Robbie Fulks came out of the Chicago scene to undertake a bold
alt-country career. While steeped in country tradition, his songs are mainly
about his own tortured love/hate relationship with country music itself.
Country Love Songs (Bloodshot, 1996) is not exactly what the title says:
She Took A Lot Of Pills, Papa Was A Steel-Headed Man,
We'll Burn Together are quirky satires about country freaks.
Fulks populates his universe of characters that he hardly sympathize with.
He seems to enjoy depicting their downfall and has a knack for carrying out
their total annihilation.
Pure venom spilled out of South Mouth (Bloodshot, 1997), whose strongest
(I Push RIght OVer, Goodbye Good-Looking, Dirty Mouthed Flo)
were obscured by the harrowing Nashville homage Fuck This Town.
Let's Kill Saturday Night (Geffen, 1998) boasted a rock production
that worked well on
Let's Kill Saturday Night, Little King and
She Must Think I Like Poetry, but suddenly slumped in the
gentle pop-soul of Take Me To The Paradise.
Fulks returns to his mission with the stomping rhythm and blues
Pretty Little Poison and You Shouldn't Have and the
polemic honkytonking wit of God Isn't Real and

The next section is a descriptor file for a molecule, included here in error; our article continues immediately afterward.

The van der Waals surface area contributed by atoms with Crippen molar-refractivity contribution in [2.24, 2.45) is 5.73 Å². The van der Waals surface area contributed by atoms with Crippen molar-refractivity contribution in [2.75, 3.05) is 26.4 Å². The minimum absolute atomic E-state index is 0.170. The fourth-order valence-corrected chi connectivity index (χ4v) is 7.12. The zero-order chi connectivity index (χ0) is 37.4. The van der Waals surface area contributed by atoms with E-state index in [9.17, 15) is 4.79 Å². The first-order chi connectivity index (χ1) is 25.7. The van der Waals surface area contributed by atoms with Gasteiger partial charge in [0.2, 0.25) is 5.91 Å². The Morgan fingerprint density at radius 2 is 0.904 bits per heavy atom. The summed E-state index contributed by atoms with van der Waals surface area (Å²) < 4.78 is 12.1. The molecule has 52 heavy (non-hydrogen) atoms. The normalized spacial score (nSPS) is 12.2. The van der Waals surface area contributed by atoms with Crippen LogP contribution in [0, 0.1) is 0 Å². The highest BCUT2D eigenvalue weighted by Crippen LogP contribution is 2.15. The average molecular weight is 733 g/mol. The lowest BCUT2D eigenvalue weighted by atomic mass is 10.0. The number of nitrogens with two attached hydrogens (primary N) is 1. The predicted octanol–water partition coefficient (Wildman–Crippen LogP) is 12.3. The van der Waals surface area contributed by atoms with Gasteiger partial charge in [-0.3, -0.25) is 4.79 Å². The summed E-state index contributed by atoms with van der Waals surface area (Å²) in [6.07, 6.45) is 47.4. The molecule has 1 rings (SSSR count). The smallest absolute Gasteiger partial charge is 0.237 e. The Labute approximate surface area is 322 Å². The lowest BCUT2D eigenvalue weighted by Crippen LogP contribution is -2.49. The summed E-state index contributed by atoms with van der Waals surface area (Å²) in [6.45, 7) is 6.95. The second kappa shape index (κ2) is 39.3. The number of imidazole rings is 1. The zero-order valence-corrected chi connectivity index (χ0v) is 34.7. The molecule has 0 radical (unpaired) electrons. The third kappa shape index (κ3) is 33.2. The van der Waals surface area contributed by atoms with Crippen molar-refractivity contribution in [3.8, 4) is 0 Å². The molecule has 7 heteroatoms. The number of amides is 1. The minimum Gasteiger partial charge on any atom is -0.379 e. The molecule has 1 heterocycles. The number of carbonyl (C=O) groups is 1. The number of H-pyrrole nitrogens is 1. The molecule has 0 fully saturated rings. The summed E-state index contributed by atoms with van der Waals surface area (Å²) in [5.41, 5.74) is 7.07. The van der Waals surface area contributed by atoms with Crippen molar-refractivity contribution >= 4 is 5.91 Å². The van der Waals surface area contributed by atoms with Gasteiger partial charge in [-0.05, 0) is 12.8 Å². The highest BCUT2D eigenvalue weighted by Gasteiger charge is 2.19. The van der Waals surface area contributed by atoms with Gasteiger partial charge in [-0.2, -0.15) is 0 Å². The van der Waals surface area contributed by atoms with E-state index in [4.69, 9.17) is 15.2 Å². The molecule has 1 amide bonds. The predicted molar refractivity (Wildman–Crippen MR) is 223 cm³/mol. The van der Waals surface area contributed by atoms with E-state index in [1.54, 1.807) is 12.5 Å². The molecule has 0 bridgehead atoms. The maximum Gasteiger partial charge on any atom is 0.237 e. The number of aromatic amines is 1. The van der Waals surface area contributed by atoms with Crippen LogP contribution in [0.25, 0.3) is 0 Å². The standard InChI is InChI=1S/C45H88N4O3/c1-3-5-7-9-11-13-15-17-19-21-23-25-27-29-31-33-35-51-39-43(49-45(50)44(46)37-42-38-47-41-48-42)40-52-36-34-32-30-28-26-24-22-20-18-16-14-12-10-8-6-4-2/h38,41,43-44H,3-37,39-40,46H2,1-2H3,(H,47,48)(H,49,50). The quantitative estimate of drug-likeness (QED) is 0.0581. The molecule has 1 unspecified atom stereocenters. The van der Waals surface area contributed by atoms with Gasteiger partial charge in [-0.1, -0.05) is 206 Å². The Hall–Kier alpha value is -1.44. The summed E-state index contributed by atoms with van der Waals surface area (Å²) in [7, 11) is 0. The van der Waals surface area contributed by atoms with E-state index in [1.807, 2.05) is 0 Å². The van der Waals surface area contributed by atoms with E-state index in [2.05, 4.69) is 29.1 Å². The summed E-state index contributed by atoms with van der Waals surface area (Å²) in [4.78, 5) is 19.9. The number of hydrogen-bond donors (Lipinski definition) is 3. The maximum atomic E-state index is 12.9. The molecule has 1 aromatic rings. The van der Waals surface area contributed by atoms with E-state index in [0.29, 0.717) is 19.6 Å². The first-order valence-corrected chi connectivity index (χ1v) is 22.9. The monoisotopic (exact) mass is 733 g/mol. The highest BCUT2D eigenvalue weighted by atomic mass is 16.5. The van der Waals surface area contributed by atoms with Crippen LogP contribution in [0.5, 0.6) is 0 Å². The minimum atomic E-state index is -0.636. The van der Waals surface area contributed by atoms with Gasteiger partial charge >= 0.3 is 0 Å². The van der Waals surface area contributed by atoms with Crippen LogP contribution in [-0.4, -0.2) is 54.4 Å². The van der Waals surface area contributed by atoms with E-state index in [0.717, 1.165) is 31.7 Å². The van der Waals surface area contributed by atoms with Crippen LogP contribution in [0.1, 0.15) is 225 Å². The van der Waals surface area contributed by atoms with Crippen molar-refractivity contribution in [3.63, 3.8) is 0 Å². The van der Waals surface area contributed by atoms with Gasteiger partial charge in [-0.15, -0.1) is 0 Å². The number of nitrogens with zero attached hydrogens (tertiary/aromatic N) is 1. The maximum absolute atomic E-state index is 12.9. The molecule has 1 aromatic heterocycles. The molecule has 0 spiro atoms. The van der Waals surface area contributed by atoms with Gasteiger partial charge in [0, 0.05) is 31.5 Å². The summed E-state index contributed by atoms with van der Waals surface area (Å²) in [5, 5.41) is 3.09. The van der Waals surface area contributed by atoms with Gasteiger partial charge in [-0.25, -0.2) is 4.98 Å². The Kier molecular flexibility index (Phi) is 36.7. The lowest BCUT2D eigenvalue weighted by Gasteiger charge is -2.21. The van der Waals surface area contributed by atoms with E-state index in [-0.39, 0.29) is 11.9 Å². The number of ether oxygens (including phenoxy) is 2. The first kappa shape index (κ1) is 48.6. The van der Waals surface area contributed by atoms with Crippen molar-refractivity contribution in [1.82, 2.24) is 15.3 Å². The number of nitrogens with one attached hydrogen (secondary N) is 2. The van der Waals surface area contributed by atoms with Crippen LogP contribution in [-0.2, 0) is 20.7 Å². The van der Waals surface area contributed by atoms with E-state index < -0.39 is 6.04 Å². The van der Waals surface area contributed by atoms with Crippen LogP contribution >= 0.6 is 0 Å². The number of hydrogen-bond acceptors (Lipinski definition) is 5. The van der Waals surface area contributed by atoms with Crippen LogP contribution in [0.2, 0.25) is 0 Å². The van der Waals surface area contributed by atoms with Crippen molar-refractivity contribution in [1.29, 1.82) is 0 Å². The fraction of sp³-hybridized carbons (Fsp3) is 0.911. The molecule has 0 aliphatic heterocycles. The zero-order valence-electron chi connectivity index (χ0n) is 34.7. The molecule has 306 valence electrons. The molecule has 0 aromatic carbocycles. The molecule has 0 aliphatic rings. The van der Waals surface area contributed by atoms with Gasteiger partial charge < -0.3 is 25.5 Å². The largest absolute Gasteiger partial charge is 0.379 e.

Can't Win For Losing You.
The Very Best (Bloodshot, 2000), a collection of new tunes despite
the title, continues the experiment, running the gamut from
breakneck bluegrass (Hamilton County Breakdown) to blues-rock
(Roots Rock Weirdos) and to soul-jazz (Love Ain't Nothing),
although the artist is still more comfortable with usual fare like
Parallel Bars and I Just Want To Meet The Man.
Fulks' artistic progression continued on
Couples In Trouble (Boondoogie, 2001), whose songs mix sonic experiments
with a bold excursion into the realms of power-pop and country-pop.
The double-CD Revenge (Yep Roc, 2007), one electric disc and one acoustic
disc, documents eclectic live performances.
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